In my college days, the Computer Science program (like most universities at that time) concentrated on using "teaching" or "educational" programming languages such as Modula-2 or Pascal that were typically not used in professional programming. In short, I knew several programming languages (many of which were self taught) at this point in my career that were rarely utilized going forward except for Basic and assembly programming languages. In fact, my first professional job required a lot of assembly language programming because I could beat the C compiler by 20%. Since we were manipulating very large images, we couldn't afford the performance penalty. Although, I did plenty of programming in C as well. Later in my career as I moved away from product development and into network engineering, I utilized mostly Basic and TCL.
As much as I enjoy programming for fun, I only generate code if needed. In other words, I sometimes have scrapped code because I have found a better option or it became obsolete including due to a feature retirement or being bundled now. In short, the software I write typically has to fill a need or provide some kind of enhancement that isn't already available. In addition, all of my software is designed usually for Linux. What I truly enjoy about Linux based systems over traditional desktop systems is their flexibility and performance. If you don't like a particular component of the Mac OS or Windows, you might not be able to bypass that. In addition, most modern Windows based systems that I have used such as Vista, 7, 8, or 8.1 were all painfully slow requiring faster and faster CPUs and significantly more memory and disk space. Using older or newer computers, Linux based systems can have almost any look and feel that you want and performance is usually excellent (i.e. fast CPUs, significant amounts of memory, and SSDs are not required for quick boot up or application loads), and you don't have to run performance zapping antivirus software. In addition, it is truly amazing the sheer number of applications available for free to accomplish nearly any task that you could ever think of or want. Even old hardware such as my Eye One Display 2 color calibrator can be utilized which is no longer supported on Windows 8 or later.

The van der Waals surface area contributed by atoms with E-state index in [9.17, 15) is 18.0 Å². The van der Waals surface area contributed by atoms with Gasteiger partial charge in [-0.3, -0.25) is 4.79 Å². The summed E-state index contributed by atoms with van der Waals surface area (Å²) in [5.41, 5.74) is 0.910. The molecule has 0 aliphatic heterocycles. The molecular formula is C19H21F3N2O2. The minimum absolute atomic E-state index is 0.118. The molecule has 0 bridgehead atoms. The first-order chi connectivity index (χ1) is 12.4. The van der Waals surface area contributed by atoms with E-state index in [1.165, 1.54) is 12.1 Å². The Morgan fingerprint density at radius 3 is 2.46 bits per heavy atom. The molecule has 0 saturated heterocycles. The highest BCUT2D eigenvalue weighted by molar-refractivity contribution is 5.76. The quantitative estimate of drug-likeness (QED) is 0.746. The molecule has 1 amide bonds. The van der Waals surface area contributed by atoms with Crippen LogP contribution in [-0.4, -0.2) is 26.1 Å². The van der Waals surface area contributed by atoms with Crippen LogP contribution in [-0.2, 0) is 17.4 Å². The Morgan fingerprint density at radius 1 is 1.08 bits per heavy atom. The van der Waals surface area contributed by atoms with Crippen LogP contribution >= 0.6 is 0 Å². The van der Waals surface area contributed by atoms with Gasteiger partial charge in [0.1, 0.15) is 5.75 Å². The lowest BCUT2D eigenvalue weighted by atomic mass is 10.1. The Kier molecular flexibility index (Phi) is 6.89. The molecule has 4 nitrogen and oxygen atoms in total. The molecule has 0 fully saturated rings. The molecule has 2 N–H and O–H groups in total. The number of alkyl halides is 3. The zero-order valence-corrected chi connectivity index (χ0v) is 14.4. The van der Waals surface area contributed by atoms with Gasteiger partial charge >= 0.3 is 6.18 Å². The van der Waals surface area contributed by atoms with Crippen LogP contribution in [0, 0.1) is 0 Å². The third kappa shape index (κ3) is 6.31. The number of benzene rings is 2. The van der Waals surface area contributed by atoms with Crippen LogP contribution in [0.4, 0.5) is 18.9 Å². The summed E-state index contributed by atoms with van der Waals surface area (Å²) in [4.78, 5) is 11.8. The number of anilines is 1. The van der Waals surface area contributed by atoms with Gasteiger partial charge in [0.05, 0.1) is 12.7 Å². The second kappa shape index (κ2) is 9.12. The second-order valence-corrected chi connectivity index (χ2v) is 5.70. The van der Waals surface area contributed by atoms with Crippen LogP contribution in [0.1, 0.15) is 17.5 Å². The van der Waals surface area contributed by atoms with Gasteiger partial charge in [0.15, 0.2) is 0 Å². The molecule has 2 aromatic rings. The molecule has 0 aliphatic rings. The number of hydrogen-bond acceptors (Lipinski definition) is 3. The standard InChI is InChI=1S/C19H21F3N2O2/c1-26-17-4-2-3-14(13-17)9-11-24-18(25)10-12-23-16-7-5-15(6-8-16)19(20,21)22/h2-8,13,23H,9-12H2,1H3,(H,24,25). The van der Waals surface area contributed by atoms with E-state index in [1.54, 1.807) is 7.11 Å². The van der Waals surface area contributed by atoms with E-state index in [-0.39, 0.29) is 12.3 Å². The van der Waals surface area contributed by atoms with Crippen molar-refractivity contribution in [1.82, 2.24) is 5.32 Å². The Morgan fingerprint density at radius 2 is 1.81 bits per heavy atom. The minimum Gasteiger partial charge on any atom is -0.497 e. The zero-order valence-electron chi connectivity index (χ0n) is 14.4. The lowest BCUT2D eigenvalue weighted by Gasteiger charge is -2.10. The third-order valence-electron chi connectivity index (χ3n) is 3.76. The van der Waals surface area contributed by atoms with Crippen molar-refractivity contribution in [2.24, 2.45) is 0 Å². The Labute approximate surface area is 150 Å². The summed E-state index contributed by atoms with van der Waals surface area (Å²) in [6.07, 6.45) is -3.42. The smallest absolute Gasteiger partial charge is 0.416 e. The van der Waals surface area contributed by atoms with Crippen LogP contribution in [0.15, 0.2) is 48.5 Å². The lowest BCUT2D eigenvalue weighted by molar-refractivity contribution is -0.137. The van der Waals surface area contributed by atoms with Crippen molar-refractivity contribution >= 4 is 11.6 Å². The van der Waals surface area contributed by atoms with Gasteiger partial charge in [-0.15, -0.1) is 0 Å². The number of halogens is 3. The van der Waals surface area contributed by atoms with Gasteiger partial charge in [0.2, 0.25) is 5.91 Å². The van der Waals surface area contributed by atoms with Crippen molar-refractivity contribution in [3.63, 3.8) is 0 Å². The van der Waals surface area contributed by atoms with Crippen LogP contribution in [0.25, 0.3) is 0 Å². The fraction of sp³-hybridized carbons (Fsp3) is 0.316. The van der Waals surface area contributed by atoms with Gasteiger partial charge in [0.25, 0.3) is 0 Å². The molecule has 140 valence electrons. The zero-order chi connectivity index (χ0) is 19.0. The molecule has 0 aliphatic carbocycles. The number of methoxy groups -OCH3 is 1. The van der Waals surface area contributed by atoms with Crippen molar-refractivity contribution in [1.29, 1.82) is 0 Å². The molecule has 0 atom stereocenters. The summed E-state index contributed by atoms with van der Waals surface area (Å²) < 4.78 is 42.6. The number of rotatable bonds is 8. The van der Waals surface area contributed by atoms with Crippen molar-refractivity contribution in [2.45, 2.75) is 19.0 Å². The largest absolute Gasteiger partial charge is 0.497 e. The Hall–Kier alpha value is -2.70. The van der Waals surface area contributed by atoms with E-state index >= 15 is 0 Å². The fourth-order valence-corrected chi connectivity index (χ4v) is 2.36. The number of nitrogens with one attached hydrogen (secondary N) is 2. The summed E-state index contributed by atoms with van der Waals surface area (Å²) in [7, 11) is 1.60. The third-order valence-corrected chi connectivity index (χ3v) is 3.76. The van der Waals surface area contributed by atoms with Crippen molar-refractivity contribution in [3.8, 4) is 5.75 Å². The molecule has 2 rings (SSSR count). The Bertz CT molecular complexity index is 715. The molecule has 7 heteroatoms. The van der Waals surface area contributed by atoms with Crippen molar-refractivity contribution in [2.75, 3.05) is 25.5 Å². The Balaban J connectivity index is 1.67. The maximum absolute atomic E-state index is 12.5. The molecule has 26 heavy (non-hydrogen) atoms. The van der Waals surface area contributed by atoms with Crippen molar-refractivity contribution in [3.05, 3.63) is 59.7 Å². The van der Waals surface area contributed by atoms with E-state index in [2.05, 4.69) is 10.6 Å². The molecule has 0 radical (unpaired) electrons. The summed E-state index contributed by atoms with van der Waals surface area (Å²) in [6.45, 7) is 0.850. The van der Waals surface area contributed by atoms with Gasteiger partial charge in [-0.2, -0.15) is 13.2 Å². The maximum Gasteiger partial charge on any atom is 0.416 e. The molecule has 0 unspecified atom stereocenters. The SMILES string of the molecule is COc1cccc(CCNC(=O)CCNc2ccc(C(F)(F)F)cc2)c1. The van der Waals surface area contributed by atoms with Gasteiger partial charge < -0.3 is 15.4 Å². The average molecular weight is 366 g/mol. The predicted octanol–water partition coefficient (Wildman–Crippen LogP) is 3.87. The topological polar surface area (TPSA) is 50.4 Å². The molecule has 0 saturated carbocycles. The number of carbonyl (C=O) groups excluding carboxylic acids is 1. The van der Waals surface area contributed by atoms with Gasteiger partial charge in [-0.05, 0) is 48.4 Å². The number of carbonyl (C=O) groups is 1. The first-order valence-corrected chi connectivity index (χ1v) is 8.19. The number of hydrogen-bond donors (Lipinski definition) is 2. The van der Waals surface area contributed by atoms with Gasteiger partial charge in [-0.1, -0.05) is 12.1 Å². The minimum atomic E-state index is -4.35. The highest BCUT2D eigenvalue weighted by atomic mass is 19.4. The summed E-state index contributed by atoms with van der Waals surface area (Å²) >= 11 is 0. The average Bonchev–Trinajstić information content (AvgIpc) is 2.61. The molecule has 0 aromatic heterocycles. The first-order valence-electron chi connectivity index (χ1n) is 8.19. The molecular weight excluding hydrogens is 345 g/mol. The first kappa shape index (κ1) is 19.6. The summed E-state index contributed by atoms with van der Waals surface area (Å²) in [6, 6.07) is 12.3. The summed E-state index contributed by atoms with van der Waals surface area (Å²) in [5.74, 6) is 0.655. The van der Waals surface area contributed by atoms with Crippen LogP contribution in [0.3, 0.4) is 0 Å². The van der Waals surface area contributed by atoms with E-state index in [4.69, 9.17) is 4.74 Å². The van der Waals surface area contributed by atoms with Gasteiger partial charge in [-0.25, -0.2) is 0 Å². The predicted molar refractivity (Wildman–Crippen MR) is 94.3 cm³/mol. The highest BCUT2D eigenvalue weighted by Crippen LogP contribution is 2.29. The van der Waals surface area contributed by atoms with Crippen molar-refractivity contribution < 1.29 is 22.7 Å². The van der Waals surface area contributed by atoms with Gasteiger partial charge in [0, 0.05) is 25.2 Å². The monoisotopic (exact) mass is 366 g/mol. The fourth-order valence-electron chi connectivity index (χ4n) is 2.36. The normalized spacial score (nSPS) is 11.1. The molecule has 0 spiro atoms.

To be good at programming, it requires an unique blend of talents such as a proficiency with mathematics; organizational skills; technical understanding especially considering device drivers or optimizations to address memory, CPU, or hardware usage; and perhaps even an artistic side for code that is visually consistent for easy readability. In addition, it is typically useful to be good with languages including an eye for rigid syntax compliance. Although, these days many programmers use Integrated Development Environments (IDEs) to assist with software development. Oddly, I have never used or required one including a debugger. To learn more about programming or my software, select one of the buttons above (on the ribbon of color).